In 1999, FEMA selected IEM to be the CSEPP onsite Program Management and Integration Contractor. IEM worked with program managers to develop a flexible protection framework that broke down the “maximum protection” mandate into measurable benchmarks. These benchmarks have been adopted by emergency managers in 10 states, 40 countries, and one Tribal Nation.
IEM was awarded a five-year BPA with FEMA to continue working to further CSEPP initiatives between 2000 and 2004. During this time IEM was contracted to develop a secure website to facilitate communication and information-sharing among CSEPP planners nationwide who work in different jurisdictions. The website IEM created now has over 1,000 active users who use it as their primary source of CSEPP information. IEM also developed a demonstration version of an interactive computer-based “game” designed to illustrate the effects of different protective action decisions in a CSEPP emergency to citizens in the Madison County, KY, CSEPP community.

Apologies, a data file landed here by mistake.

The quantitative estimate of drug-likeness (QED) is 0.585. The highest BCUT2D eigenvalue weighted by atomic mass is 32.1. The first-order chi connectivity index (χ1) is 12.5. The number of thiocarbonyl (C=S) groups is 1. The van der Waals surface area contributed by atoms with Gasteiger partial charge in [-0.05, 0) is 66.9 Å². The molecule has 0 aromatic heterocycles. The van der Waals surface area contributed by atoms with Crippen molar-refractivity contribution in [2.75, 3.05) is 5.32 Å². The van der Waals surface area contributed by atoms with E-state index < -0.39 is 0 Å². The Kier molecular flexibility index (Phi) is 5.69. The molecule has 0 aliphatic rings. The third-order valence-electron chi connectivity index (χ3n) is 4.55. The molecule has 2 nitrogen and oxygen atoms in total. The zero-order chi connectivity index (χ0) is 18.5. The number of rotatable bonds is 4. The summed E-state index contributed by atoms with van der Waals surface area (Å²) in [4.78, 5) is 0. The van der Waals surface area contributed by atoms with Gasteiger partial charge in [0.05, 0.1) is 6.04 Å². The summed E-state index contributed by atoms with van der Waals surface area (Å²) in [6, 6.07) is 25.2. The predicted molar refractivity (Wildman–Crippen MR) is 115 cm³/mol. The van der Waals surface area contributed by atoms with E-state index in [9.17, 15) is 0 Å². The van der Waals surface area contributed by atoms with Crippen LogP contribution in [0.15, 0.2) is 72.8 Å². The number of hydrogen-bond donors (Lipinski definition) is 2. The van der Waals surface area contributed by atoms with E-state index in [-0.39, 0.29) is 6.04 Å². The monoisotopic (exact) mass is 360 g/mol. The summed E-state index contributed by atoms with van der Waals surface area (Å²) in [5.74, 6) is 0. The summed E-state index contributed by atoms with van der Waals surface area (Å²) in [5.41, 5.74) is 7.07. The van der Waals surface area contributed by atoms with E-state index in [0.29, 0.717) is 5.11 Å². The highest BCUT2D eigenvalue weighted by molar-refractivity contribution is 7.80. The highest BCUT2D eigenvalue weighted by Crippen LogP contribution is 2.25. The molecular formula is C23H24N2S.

FEMA awarded IEM a second five-year BPA from 2005-2011. IEM was asked to provide CSEPP technical and analytical studies, risk assessments, support for development of programmatic guidance and preparation of reports to Congress. IEM was required to evaluate the Oregon CSEPP community’s readiness in the event of a depot incident. IEM also assisted in the planning and execution of regular readiness exercises and supported pre-exercise meetings. IEM’s work for CSEPP has been recognized on multiple levels. In 2004, FEMA and IEM received a Profiles in Innovation Award for Emergency Preparedness and Response Excellence from GOVSEC (Government Security Expo and Conference). IEM continues to work with FEMA to increase preparedness and achieve measurable results.